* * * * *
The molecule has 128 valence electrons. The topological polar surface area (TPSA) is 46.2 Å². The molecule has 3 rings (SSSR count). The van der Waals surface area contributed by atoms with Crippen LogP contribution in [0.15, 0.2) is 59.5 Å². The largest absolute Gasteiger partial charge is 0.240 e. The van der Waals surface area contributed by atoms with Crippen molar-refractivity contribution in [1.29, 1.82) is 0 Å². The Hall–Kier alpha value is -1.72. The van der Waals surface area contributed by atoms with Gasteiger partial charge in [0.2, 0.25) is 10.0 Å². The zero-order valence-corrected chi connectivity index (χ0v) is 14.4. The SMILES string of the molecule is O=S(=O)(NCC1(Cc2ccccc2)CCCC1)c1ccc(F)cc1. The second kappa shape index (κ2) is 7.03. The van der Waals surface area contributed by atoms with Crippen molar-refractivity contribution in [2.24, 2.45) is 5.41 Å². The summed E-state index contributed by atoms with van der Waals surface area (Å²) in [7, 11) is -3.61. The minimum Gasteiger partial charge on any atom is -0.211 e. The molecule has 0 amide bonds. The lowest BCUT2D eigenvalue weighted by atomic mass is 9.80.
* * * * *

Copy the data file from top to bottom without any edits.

The molecule has 128 valence electrons. The topological polar surface area (TPSA) is 46.2 Å². The molecule has 3 rings (SSSR count). The van der Waals surface area contributed by atoms with Crippen LogP contribution in [0.15, 0.2) is 59.5 Å². The largest absolute Gasteiger partial charge is 0.240 e. The van der Waals surface area contributed by atoms with Crippen molar-refractivity contribution in [1.29, 1.82) is 0 Å². The Hall–Kier alpha value is -1.72. The van der Waals surface area contributed by atoms with Gasteiger partial charge in [0.2, 0.25) is 10.0 Å². The zero-order valence-corrected chi connectivity index (χ0v) is 14.4. The SMILES string of the molecule is O=S(=O)(NCC1(Cc2ccccc2)CCCC1)c1ccc(F)cc1. The second kappa shape index (κ2) is 7.03. The van der Waals surface area contributed by atoms with Crippen molar-refractivity contribution in [2.24, 2.45) is 5.41 Å². The summed E-state index contributed by atoms with van der Waals surface area (Å²) in [7, 11) is -3.61. The minimum Gasteiger partial charge on any atom is -0.211 e. The molecule has 0 amide bonds. The lowest BCUT2D eigenvalue weighted by atomic mass is 9.80.